Instead of candy and salty snacks, try giving yourself and your kids treats of the luscious miracle fruits like tangerines, blueberries, and especially apples. Apples have recently become this season’s star celebrity in healthy eating thanks to recent research.
The unassuming apple hasn’t generated this much notoriety since Adam and Eve were kicked out of the Garden of Eden, and it’s all good press. A Florida State University research team presented their findings at the Experimental Biology 2011 annual meeting on April 12, 2011, and they seem stunned with the amazing results showing that:
1. Apples have miraculous cholesterol lowering properties.
2. Adding apples to your existing diet can cause you to weight loss.
The study divided 160 post-menopausal women, aged 45 to 65, and randomly assigned them to a dietary intervention group that had daily servings of either dried apples or prunes. One group ate 75 grams a day of dried apple slices (about the equivalent of one fresh apple) for one year. The other group ate 100 grams of dried prunes daily for a year. (The fruit was dried to make sure that each woman received a standardized amount.) Both groups gave blood samples to look for markers related to heart health after 3, 6, and 12 months.
The researchers determined that the women who ate apples experienced an average drop of 14 percent in their total cholesterol levels. Specifically,their LDL (“bad”) cholesterol levels dropped by an average of 23 percent. Lipid hydroperoxide and C-reactive protein (CRP) markers were reduced by a third.
Lipid hydroperoxide keeps the body from ridding itself of excess cholesterol. CRP is a measure of inflammation, and a value above 3 mg/L is considered high risk for heart disease, according to the American Heart Association.
The women eating apples also experienced weight loss of an average of 3.3 pounds, an unexpected bonus. This was despite the extra calories per day that the apples added to their daily caloric intake.
According to Dr. Bahram H. Arjmandi, PhD, RD, and Margaret A. Sitton Professor and Chair, Department of Nutrition, Food and Exercise Sciences, an apples is truly a “miracle fruit” that conveys benefits beyond fiber content. Animal studies have also shown that apples’ pectin and polyphenols improve lipid metabolism and lower the production of pro-inflammatory molecules.
“I never expected apple consumption to reduce bad cholesterol to this extent,” said Dr. Arjmandi. He knows of no other food that can lower LDL by such a large amount. The findings were somewhat serendipitous, as the team had set out to study the effect of eating prunes on bone density. Apples were used simply for the sake of comparison. When the remarkable results from the group eating apples started showing up, the study’s focus was shifted.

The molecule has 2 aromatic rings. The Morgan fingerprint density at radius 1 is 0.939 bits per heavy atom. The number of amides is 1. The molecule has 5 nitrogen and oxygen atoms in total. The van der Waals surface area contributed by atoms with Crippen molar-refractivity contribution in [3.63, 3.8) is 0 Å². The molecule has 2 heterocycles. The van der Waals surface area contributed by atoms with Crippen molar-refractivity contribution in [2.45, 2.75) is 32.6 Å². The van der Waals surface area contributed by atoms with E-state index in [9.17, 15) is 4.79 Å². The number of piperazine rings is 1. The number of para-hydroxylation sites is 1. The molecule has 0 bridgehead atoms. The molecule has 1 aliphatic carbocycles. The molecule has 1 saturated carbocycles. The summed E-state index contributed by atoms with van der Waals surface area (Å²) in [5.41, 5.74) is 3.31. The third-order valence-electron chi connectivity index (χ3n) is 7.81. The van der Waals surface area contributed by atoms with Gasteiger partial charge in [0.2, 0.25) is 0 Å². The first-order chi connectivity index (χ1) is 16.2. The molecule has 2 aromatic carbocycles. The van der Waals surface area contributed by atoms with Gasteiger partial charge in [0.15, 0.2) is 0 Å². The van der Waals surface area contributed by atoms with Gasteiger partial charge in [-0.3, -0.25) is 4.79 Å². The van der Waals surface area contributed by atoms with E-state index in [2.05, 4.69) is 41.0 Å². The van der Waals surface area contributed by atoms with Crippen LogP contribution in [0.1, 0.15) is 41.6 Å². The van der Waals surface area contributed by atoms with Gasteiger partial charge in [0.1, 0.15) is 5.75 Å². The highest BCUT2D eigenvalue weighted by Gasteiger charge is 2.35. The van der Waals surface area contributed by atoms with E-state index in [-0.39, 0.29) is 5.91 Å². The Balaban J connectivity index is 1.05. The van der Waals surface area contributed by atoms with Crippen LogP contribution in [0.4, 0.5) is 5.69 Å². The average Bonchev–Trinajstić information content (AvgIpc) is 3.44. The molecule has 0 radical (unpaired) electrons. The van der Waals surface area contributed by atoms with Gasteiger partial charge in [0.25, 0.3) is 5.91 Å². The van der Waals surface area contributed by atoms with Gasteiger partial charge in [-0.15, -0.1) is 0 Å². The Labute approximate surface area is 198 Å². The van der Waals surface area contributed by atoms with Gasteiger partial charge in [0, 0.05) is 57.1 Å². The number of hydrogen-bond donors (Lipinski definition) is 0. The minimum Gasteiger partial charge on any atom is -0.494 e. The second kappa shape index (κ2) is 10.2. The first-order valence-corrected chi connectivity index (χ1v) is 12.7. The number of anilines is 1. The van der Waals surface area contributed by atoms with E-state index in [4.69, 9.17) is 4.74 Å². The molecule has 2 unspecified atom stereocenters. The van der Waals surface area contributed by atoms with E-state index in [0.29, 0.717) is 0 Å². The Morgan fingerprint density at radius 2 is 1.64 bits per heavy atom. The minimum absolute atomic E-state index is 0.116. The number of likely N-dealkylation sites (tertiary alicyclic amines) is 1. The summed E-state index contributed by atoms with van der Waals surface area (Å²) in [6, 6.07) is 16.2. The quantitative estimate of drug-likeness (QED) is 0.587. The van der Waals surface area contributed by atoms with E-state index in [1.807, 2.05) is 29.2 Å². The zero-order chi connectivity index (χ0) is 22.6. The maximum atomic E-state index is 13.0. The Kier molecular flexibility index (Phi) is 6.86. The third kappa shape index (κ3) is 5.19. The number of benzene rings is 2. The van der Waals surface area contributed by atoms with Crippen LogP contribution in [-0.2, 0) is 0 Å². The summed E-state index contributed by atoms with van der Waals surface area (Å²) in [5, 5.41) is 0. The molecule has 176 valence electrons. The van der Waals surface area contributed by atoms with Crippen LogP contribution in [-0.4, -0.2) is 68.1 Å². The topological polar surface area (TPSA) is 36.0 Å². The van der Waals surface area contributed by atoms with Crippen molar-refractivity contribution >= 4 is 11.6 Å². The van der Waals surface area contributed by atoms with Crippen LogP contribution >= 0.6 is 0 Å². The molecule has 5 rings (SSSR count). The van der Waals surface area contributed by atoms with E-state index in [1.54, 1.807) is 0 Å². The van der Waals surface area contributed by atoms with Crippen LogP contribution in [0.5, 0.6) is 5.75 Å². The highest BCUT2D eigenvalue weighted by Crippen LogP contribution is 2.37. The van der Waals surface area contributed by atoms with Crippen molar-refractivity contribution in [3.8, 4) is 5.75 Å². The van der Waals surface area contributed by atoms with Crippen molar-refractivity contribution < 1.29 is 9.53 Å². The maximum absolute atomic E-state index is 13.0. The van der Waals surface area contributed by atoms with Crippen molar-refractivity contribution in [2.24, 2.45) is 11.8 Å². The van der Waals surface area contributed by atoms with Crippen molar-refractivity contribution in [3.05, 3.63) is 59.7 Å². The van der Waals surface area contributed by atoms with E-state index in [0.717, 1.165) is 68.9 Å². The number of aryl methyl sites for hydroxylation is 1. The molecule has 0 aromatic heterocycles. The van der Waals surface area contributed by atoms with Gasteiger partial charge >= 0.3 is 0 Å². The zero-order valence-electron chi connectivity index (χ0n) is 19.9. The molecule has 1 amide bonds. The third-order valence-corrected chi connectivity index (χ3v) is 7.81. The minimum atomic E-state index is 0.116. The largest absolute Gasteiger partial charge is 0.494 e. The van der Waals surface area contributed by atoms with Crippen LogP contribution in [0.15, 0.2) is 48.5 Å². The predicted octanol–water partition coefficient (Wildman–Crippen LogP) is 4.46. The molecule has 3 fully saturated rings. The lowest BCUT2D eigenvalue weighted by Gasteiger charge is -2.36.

In comparison with results of common cholesterol lowering medications like Lipitor, apples were shown to be pretty effective, and without the dangerous side effects of the statin drugs used for that purpose.
Pectin, used to thicken fruit into jellies and jams, is the likely reason for many of the remarkable health benefits of apples. It is a soluble fiber that blocks the absorption of cholesterol. Pectin also encourages the body to use cholesterol and not to store it. Dr. Arjmandi thought that pectin’s gel-forming effect when mixed with water was at least partly responsible for the weight loss seen in the study, as pectin has the ability to plump up food in the stomach and create a feeling of fullness.
Earlier animal research indicated that certain apple compounds such as pectin and the antioxidant polyphenols found in apple skins had cardiovascular benefits. Polyphenols can prevent cellular damage from free radicals and promote longevity. Polyphenols are also found abundantly in blueberries, tea and dark chocolate. These stimulate the breakdown of fats in the blood and help reduce inflammation of vessel walls, thereby reducing the risk of heart disease.
Since this breakthrough research study is the first of its kind, it remains to be seen what long-term cardioprotective effects eating apples every day might have on postmenopausal females. The team says a multi-investigator nationwide study is now needed to confirm the results.
Dr. Arjmandi is convinced that we all can benefit from consuming apples. He says “an apple a day” may not be enough, and recommends eating two.
And if you’re worried all that apple gnawing and chewing may be too much, a recent review of scientific studies suggests that fresh fruit juice may bring most of the benefits of the whole fruit. This literature review was also presented at the 2011 Experimental Biology meeting. The presentation elaborated on the beneficial, healthful and protective effects of fruit juice including those of its antioxidants.